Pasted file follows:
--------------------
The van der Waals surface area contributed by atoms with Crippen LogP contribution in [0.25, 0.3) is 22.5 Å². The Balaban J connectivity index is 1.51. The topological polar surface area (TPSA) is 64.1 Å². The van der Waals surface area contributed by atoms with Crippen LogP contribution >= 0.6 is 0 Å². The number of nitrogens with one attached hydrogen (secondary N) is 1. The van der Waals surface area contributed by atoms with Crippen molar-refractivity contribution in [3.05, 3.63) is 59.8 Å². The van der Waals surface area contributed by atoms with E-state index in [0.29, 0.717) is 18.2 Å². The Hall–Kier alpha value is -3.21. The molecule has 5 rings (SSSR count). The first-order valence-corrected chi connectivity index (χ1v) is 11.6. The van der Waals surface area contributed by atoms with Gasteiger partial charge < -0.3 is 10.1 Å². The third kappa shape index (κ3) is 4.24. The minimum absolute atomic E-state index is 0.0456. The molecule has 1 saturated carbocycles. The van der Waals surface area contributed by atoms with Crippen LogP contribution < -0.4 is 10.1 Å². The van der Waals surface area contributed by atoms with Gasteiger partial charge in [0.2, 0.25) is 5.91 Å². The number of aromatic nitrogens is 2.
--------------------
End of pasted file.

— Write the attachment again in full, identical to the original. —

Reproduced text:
The van der Waals surface area contributed by atoms with Crippen LogP contribution in [0.25, 0.3) is 22.5 Å². The Balaban J connectivity index is 1.51. The topological polar surface area (TPSA) is 64.1 Å². The van der Waals surface area contributed by atoms with Crippen LogP contribution >= 0.6 is 0 Å². The number of nitrogens with one attached hydrogen (secondary N) is 1. The van der Waals surface area contributed by atoms with Crippen molar-refractivity contribution in [3.05, 3.63) is 59.8 Å². The van der Waals surface area contributed by atoms with E-state index in [0.29, 0.717) is 18.2 Å². The Hall–Kier alpha value is -3.21. The molecule has 5 rings (SSSR count). The first-order valence-corrected chi connectivity index (χ1v) is 11.6. The van der Waals surface area contributed by atoms with Gasteiger partial charge < -0.3 is 10.1 Å². The third kappa shape index (κ3) is 4.24. The minimum absolute atomic E-state index is 0.0456. The molecule has 1 saturated carbocycles. The van der Waals surface area contributed by atoms with Crippen LogP contribution < -0.4 is 10.1 Å². The van der Waals surface area contributed by atoms with Gasteiger partial charge in [0.2, 0.25) is 5.91 Å². The number of aromatic nitrogens is 2.